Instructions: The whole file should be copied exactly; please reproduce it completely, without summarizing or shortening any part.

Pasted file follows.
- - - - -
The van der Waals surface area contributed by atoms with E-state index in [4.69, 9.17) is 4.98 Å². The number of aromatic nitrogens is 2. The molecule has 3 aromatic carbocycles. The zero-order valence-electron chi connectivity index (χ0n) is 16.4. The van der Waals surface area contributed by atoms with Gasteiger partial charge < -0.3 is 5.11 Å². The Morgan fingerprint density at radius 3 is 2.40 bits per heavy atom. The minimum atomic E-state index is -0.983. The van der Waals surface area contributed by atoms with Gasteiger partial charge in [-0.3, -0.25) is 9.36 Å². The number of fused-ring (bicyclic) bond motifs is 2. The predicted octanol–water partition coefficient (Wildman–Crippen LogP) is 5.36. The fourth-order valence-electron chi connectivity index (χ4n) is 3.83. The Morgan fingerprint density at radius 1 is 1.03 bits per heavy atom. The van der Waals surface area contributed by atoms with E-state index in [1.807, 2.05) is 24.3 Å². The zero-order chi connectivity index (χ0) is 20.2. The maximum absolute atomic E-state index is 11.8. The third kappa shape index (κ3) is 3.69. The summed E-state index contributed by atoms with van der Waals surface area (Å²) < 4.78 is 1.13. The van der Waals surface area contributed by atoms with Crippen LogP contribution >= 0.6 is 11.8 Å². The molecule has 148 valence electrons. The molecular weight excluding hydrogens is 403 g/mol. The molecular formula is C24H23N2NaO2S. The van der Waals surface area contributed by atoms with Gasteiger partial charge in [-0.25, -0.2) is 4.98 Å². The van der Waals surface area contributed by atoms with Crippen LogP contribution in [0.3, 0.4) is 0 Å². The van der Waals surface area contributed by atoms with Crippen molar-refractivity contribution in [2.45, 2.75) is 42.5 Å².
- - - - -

The van der Waals surface area contributed by atoms with E-state index in [4.69, 9.17) is 4.98 Å². The number of aromatic nitrogens is 2. The molecule has 3 aromatic carbocycles. The zero-order valence-electron chi connectivity index (χ0n) is 16.4. The van der Waals surface area contributed by atoms with Gasteiger partial charge < -0.3 is 5.11 Å². The Morgan fingerprint density at radius 3 is 2.40 bits per heavy atom. The minimum atomic E-state index is -0.983. The van der Waals surface area contributed by atoms with Gasteiger partial charge in [-0.3, -0.25) is 9.36 Å². The number of fused-ring (bicyclic) bond motifs is 2. The predicted octanol–water partition coefficient (Wildman–Crippen LogP) is 5.36. The fourth-order valence-electron chi connectivity index (χ4n) is 3.83. The Morgan fingerprint density at radius 1 is 1.03 bits per heavy atom. The van der Waals surface area contributed by atoms with E-state index in [1.807, 2.05) is 24.3 Å². The zero-order chi connectivity index (χ0) is 20.2. The maximum absolute atomic E-state index is 11.8. The third kappa shape index (κ3) is 3.69. The summed E-state index contributed by atoms with van der Waals surface area (Å²) < 4.78 is 1.13. The van der Waals surface area contributed by atoms with Crippen LogP contribution >= 0.6 is 11.8 Å². The molecule has 148 valence electrons. The molecular weight excluding hydrogens is 403 g/mol. The molecular formula is C24H23N2NaO2S. The van der Waals surface area contributed by atoms with Gasteiger partial charge in [-0.25, -0.2) is 4.98 Å². The van der Waals surface area contributed by atoms with Crippen LogP contribution in [0.3, 0.4) is 0 Å². The van der Waals surface area contributed by atoms with Crippen molar-refractivity contribution in [2.45, 2.75) is 42.5 Å².